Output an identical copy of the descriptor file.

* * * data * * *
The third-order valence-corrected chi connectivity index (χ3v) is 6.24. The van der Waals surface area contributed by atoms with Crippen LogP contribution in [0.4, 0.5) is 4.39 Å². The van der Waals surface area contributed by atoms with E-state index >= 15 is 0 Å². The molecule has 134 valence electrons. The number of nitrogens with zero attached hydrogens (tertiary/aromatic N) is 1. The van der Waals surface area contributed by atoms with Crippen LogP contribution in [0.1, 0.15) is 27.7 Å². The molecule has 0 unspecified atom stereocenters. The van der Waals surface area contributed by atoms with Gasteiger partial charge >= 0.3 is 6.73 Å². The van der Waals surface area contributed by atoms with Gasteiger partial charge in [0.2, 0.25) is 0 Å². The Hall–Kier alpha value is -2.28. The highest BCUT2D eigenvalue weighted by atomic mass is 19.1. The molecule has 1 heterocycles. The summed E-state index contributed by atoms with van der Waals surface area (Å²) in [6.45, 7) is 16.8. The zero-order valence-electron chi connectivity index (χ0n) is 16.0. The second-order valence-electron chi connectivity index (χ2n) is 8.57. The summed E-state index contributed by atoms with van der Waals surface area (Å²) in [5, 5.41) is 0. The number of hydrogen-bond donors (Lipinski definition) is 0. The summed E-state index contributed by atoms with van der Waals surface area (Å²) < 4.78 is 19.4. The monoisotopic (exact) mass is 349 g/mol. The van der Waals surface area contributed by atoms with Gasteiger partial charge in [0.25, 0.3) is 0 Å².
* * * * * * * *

The third-order valence-corrected chi connectivity index (χ3v) is 6.24. The van der Waals surface area contributed by atoms with Crippen LogP contribution in [0.4, 0.5) is 4.39 Å². The van der Waals surface area contributed by atoms with E-state index >= 15 is 0 Å². The molecule has 134 valence electrons. The number of nitrogens with zero attached hydrogens (tertiary/aromatic N) is 1. The van der Waals surface area contributed by atoms with Crippen LogP contribution in [0.1, 0.15) is 27.7 Å². The molecule has 0 unspecified atom stereocenters. The van der Waals surface area contributed by atoms with Gasteiger partial charge >= 0.3 is 6.73 Å². The van der Waals surface area contributed by atoms with Gasteiger partial charge in [0.2, 0.25) is 0 Å². The Hall–Kier alpha value is -2.28. The highest BCUT2D eigenvalue weighted by atomic mass is 19.1. The molecule has 1 heterocycles. The summed E-state index contributed by atoms with van der Waals surface area (Å²) in [6.45, 7) is 16.8. The zero-order valence-electron chi connectivity index (χ0n) is 16.0. The second-order valence-electron chi connectivity index (χ2n) is 8.57. The summed E-state index contributed by atoms with van der Waals surface area (Å²) in [5, 5.41) is 0. The number of hydrogen-bond donors (Lipinski definition) is 0. The summed E-state index contributed by atoms with van der Waals surface area (Å²) < 4.78 is 19.4. The monoisotopic (exact) mass is 349 g/mol. The van der Waals surface area contributed by atoms with Gasteiger partial charge in [0.25, 0.3) is 0 Å².